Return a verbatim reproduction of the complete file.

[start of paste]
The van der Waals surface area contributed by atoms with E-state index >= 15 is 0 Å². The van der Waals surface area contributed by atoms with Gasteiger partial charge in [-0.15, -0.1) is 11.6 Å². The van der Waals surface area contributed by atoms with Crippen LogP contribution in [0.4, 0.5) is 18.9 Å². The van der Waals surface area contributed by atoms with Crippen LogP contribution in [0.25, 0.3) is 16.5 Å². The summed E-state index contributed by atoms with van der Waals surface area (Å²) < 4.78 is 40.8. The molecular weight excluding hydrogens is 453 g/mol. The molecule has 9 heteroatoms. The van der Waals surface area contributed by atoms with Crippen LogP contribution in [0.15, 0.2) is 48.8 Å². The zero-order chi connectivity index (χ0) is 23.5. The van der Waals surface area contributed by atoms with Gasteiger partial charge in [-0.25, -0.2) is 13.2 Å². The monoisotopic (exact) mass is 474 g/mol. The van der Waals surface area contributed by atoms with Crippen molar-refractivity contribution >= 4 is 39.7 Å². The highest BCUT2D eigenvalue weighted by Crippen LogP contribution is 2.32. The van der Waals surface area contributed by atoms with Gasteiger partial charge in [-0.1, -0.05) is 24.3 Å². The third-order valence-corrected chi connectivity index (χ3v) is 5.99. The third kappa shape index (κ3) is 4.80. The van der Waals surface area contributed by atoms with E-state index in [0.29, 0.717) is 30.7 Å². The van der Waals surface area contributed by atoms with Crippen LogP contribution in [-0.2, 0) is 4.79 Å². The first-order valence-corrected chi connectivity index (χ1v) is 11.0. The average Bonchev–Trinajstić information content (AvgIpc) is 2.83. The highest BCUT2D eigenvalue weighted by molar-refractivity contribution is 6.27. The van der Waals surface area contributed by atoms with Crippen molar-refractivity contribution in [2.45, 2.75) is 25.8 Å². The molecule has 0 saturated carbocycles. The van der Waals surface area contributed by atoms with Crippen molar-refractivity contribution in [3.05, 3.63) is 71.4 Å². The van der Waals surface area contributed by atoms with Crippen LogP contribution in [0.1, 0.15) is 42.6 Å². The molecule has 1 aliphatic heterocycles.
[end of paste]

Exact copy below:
The van der Waals surface area contributed by atoms with E-state index >= 15 is 0 Å². The van der Waals surface area contributed by atoms with Gasteiger partial charge in [-0.15, -0.1) is 11.6 Å². The van der Waals surface area contributed by atoms with Crippen LogP contribution in [0.4, 0.5) is 18.9 Å². The van der Waals surface area contributed by atoms with Crippen LogP contribution in [0.25, 0.3) is 16.5 Å². The summed E-state index contributed by atoms with van der Waals surface area (Å²) < 4.78 is 40.8. The molecular weight excluding hydrogens is 453 g/mol. The molecule has 9 heteroatoms. The van der Waals surface area contributed by atoms with Crippen LogP contribution in [0.15, 0.2) is 48.8 Å². The zero-order chi connectivity index (χ0) is 23.5. The van der Waals surface area contributed by atoms with Gasteiger partial charge in [-0.25, -0.2) is 13.2 Å². The monoisotopic (exact) mass is 474 g/mol. The van der Waals surface area contributed by atoms with Crippen molar-refractivity contribution >= 4 is 39.7 Å². The highest BCUT2D eigenvalue weighted by Crippen LogP contribution is 2.32. The van der Waals surface area contributed by atoms with Gasteiger partial charge in [-0.1, -0.05) is 24.3 Å². The third-order valence-corrected chi connectivity index (χ3v) is 5.99. The third kappa shape index (κ3) is 4.80. The van der Waals surface area contributed by atoms with E-state index in [0.29, 0.717) is 30.7 Å². The van der Waals surface area contributed by atoms with Crippen LogP contribution in [-0.2, 0) is 4.79 Å². The first-order valence-corrected chi connectivity index (χ1v) is 11.0. The average Bonchev–Trinajstić information content (AvgIpc) is 2.83. The highest BCUT2D eigenvalue weighted by molar-refractivity contribution is 6.27. The van der Waals surface area contributed by atoms with Crippen molar-refractivity contribution in [2.45, 2.75) is 25.8 Å². The molecule has 0 saturated carbocycles. The van der Waals surface area contributed by atoms with Crippen molar-refractivity contribution in [3.05, 3.63) is 71.4 Å². The van der Waals surface area contributed by atoms with Crippen LogP contribution in [0.1, 0.15) is 42.6 Å². The molecule has 1 aliphatic heterocycles.